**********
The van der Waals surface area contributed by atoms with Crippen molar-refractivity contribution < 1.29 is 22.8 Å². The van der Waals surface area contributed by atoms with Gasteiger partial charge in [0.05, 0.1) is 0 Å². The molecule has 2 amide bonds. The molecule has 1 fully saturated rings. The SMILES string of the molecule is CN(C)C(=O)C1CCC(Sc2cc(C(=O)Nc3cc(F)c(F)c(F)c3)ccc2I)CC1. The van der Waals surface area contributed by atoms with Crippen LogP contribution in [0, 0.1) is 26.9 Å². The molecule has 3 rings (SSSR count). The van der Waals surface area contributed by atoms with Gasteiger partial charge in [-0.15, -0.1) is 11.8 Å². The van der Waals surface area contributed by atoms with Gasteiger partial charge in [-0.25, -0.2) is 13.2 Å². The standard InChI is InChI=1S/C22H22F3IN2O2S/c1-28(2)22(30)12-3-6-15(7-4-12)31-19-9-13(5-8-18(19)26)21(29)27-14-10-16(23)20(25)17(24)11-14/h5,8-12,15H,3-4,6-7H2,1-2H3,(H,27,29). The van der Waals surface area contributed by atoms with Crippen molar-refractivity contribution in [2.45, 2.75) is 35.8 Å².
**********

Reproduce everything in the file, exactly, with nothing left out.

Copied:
The van der Waals surface area contributed by atoms with Crippen molar-refractivity contribution < 1.29 is 22.8 Å². The van der Waals surface area contributed by atoms with Gasteiger partial charge in [0.05, 0.1) is 0 Å². The molecule has 2 amide bonds. The molecule has 1 fully saturated rings. The SMILES string of the molecule is CN(C)C(=O)C1CCC(Sc2cc(C(=O)Nc3cc(F)c(F)c(F)c3)ccc2I)CC1. The van der Waals surface area contributed by atoms with Crippen LogP contribution in [0, 0.1) is 26.9 Å². The molecule has 3 rings (SSSR count). The van der Waals surface area contributed by atoms with Gasteiger partial charge in [-0.15, -0.1) is 11.8 Å². The van der Waals surface area contributed by atoms with Gasteiger partial charge in [-0.25, -0.2) is 13.2 Å². The standard InChI is InChI=1S/C22H22F3IN2O2S/c1-28(2)22(30)12-3-6-15(7-4-12)31-19-9-13(5-8-18(19)26)21(29)27-14-10-16(23)20(25)17(24)11-14/h5,8-12,15H,3-4,6-7H2,1-2H3,(H,27,29). The van der Waals surface area contributed by atoms with Crippen molar-refractivity contribution in [2.45, 2.75) is 35.8 Å².